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The Freezer-Truck Canard


These are the days of grasping for excuses. In sector after sector, leaders who gave us lockdowns and all that followed are trying to account for their actions, not apologizing of course but admitting that, in the classic formulation, mistakes were made. That said, they all agree on the core point. The government had to take big steps to deal with the pandemic. 

A book just released from the original lockdown gangsters (about which I will write more later), a book celebrated by the Washington Post as the authoritative account, puts it this way:

“American leaders entering the Covid war plunged ahead with a breathtaking political and social experiment. Facing a dangerous pandemic, they adopted the broadest, most ambitious, and intrusive set of government controls on social behavior in the history of the United States. Given the lack of preparation at all levels of government, mistakes were inevitable and to be expected, perhaps even excusable.”

Excusable is the new watchword, and Anthony Fauci has picked it up. In a recent interview, he admits that many things went wrong but adds: “I don’t think anybody would argue with the fact that you had to shut down.”

Then he adds what he clearly considers the key talking point. We know because he has said this is in several interviews. He says that the obvious disaster of freezer trucks at hospitals signaled and proved the desperate need for lockdowns. 

Notice too how CNN had a terrifying graphic ready to run alongside his comments. This still is particularly evocative with the Statue of Liberty in the background, not that anyone would suggest that this was staged (he said with a nudge). 

These images from Getty are not even from March or April 2020. The Daily Mail ran them alongside an article posted on May 6, noting that the images were from May 6 and 7, 2020. Here is the entire gallery

So the excuse that we had to lock down because of freezer trucks does not hold water. The lockdown edict was issued on March 16, 2020, following the declaration of emergency on March 13, three days after Trump’s advisers convinced him to issue the lockdown.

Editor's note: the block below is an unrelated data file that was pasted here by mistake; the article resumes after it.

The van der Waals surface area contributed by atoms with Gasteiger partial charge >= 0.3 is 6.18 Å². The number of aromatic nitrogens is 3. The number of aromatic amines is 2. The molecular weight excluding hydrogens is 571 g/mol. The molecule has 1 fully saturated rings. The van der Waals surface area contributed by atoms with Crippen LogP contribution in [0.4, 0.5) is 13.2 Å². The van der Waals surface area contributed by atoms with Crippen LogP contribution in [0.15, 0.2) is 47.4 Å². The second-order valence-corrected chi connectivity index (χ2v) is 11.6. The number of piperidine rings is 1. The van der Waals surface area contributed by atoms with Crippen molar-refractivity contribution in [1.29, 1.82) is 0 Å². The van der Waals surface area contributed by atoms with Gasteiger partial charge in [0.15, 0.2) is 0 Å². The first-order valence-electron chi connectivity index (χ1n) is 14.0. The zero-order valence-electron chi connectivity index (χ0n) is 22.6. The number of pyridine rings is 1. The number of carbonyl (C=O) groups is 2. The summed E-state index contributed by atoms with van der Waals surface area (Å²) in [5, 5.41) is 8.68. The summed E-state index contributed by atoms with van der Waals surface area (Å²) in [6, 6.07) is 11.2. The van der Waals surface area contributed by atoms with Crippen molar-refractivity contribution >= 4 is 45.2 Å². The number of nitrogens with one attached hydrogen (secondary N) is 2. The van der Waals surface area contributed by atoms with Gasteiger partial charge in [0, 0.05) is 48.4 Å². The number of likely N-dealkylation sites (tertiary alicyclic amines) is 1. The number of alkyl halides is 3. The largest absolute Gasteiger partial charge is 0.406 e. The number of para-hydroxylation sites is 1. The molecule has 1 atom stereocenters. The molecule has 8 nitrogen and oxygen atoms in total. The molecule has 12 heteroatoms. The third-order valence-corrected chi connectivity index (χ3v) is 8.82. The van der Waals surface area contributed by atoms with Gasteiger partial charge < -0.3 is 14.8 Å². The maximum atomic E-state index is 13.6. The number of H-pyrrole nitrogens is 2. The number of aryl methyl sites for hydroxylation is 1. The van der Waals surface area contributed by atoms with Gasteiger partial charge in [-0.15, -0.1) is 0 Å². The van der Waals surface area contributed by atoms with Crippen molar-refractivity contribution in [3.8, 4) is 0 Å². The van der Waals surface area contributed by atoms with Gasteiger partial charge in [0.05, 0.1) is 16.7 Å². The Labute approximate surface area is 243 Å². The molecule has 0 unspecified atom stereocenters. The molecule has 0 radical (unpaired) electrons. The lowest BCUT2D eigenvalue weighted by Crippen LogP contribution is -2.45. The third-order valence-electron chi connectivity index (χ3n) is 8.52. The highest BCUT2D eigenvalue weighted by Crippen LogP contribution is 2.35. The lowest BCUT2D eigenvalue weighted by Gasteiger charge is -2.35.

In that time, the funeral parlors and morgues closed too, as did most all medical services. The country was also in panic, which is not generally good for public health. 

That there was a wave of death in those two weeks is clear. What’s not clear is whether that was Covid alone. After all, the virus had been circulating in the US since October 2019. The period of 15 days was also the time when intubation was deployed as the best method to deal with a seemingly problematic Covid case, resulting in many unnecessary deaths

What’s crucial here is the timing. Two weeks following the lockdowns, the news media began running alarmist stories of the legendary freezer trucks at hospitals, giving the impression of a movie-like pandemic sweeping the country, whereas the problem was centered in only a few locations. These stories ran for a full month throughout April and into May. 

On March 29, 2020, the New York Times quoted Trump himself: “I have been watching them bringing in trailer trucks, freezer trucks because they can’t handle the bodies. There are so many of them. This is in essentially my community in Queens, New York. I have seen things that I have never seen before.”

Not much of this makes sense. In this very period, New York City hospitals saw an overall 50 percent drop in admissions, which is what happens when you close down all services to spare all resources for one virus. If you add to that a shutdown of the entire industry of funerals, funeral homes, morgues, and cemetery services, one can imagine that a crisis would ensue. 

Naomi Wolf in Bodies of Others explains:

Cemeteries had been forced to reduce their hours of operation, meaning that the number of bodies they could bury in a day had been restricted. In other words, the bodies were stacking up so graphically and alarmingly not solely because their overwhelming number meant there were too many to process, but also because the cemeteries had not been allowed to process them during normal working hours.